When entering a public-private partnership, the City of Wichita tells us it vets its partners thoroughly. But this can’t be the case for the partners in the new Wichita baseball stadium and surrounding land.
That’s because we don’t know the identities of all the partners. All we know is that one Lou Schwechheimer is a majority owner. When asked what proportion of the team he owns, the city replied, “Over 50%.” Either the city does not know the number, or is not willing to tell us. 1 There’s a big difference between owning 51 percent of something and, say, 95 percent.
We are supposed to learn these names at some time. The development agreement passed by the city council on March 19, 2019 holds this:
Section 2.03 Conditions to the Effectiveness of this Agreement. Contemporaneously with the execution of this Agreement, and as a precondition to the effectiveness of this Agreement, to the extent they have not already done so, the Developer will submit the following documents to the City:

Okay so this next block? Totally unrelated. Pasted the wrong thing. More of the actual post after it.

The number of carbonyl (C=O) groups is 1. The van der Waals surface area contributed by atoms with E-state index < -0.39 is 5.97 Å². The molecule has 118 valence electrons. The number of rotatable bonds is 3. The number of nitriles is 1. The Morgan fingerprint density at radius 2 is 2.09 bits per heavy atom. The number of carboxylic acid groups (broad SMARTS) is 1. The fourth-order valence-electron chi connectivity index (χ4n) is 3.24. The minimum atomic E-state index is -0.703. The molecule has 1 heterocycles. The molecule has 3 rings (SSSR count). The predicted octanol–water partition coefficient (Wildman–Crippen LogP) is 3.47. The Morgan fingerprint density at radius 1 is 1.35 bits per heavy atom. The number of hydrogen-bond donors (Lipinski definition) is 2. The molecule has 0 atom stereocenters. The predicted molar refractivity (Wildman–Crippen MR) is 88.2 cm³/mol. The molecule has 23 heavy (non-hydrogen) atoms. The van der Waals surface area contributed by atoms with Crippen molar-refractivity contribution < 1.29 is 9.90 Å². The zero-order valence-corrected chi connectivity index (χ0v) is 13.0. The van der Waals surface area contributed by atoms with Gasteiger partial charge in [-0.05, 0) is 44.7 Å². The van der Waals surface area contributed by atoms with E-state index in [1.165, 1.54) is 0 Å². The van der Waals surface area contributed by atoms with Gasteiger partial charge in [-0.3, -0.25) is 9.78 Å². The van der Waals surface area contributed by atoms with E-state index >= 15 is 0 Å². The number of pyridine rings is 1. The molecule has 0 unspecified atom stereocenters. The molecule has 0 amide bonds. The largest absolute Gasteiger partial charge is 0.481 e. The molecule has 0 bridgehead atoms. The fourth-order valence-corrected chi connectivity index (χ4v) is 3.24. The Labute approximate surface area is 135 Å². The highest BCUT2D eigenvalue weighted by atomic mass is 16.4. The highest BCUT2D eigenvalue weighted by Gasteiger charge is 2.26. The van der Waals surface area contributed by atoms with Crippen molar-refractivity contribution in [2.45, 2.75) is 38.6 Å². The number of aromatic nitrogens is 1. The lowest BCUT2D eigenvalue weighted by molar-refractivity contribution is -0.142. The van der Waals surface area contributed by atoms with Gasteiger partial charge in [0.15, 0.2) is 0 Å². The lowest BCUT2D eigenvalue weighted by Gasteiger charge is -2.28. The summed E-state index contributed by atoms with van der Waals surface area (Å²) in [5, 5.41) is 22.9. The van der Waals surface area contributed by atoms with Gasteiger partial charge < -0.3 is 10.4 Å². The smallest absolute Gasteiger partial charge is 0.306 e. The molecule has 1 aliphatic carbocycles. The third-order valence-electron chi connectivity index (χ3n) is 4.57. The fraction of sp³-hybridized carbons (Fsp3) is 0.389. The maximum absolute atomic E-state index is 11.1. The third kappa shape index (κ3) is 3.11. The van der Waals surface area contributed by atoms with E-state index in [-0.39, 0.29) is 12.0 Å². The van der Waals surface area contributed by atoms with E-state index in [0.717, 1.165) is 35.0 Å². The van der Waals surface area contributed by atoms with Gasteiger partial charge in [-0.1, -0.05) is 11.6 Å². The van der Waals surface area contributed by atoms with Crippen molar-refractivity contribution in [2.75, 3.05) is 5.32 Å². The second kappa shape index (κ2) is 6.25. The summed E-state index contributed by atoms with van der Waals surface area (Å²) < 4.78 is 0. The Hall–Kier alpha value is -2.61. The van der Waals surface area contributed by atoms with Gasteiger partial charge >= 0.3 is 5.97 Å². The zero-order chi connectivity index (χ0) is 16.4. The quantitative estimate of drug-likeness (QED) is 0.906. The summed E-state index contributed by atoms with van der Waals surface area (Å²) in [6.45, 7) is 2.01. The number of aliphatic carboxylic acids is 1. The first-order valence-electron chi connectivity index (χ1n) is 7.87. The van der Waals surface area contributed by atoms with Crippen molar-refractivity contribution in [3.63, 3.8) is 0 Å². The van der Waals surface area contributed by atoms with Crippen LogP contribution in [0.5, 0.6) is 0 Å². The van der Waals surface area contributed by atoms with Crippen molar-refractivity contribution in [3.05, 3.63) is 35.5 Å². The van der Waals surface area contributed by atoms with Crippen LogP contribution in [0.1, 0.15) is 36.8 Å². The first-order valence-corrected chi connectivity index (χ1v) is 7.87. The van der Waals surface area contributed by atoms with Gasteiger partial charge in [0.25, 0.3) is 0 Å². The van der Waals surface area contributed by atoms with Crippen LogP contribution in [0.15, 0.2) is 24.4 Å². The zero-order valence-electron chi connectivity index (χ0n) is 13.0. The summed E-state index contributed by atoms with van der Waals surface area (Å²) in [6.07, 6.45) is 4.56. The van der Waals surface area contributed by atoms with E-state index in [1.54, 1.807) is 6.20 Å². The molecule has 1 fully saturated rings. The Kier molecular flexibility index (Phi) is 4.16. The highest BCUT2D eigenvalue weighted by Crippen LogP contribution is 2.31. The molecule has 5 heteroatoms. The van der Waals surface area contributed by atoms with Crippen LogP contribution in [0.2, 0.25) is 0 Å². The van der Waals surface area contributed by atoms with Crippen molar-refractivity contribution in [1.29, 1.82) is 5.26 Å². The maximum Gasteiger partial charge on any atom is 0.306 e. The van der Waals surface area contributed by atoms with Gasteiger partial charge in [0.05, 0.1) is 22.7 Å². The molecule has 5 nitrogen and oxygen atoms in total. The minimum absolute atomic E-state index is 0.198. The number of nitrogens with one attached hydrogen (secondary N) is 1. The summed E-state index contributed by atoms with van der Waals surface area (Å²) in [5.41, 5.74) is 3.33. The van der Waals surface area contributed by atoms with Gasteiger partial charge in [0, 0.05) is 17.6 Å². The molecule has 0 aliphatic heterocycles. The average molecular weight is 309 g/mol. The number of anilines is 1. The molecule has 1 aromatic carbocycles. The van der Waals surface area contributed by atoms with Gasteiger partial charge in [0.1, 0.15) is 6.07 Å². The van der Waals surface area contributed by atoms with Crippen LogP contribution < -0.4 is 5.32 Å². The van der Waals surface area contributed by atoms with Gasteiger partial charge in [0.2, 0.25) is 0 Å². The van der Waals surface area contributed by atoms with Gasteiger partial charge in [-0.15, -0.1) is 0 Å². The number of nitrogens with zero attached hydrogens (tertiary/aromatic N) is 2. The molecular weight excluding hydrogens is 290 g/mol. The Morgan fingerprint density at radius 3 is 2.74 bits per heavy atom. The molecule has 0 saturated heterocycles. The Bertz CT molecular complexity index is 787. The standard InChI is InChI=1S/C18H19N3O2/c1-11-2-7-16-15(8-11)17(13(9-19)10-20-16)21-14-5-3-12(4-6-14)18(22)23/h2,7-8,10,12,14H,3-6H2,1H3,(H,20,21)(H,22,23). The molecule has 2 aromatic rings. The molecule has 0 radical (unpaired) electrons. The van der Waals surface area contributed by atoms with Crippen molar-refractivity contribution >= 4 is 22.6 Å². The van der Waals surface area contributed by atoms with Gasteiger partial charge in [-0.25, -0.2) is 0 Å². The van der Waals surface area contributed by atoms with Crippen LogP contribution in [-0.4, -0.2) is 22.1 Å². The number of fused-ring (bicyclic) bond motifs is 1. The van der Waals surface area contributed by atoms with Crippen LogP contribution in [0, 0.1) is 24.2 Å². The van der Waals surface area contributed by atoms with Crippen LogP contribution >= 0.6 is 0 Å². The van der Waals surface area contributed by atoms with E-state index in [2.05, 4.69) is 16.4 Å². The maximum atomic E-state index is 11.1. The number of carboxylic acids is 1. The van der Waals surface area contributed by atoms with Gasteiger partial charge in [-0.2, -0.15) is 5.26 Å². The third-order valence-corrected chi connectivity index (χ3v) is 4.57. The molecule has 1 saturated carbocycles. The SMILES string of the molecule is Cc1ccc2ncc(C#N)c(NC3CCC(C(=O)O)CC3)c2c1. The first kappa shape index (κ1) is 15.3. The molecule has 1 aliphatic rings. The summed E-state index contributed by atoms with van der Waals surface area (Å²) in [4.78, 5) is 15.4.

(c) the identity of the manager of the general partner of the Developer;
(d) a list of the Principals of the Developer
I’ve asked the city when the agreement might be executed and become effective.
Once the city receives the names, will it release them to the public? If we’ve learned anything lately, we know the city withholds information from the public. Even when it does not need to.
Will the list of principals reveal the share of ownership of each of the principals?
Is the list of principals that own the team the same as the owners of the surrounding land the city is selling?
What if we don’t like principals? What if they have unsavory reputations or a poor business and credit history? What do we do then?
Kansas hotel guest tax collections presented in an interactive visualization.
Updated with data through January 2019.
Cities and counties in Kansas may levy a transient guest tax collection on hotel guests. It is sometimes called a bed tax or guest tax. The tax is collected as a percentage of total room revenue, not the number of rooms or the rate charged for rooms. While the Kansas Department of Revenue collects the tax, the proceeds are returned to the cities or counties, except for a two percent processing fee. In Wichita the rate is six percent.
Of note, while Wichita is the largest city in Kansas, Overland Park collects the most hotel guest tax. Of the largest markets in Kansas, Wichita is usually one of the lowest-growth cities.
Using seasonally adjusted data, from January 2019 to February 2019, nonfarm employment in Kansas fell by 2,200, which is 0.2 percent. Over the year, the number of Kansas nonfarm jobs for February 2019 rose by 8,800 or 0.6 percent over last February. This is using seasonally adjusted data. The non-adjusted figure is nearly the same at 7,600.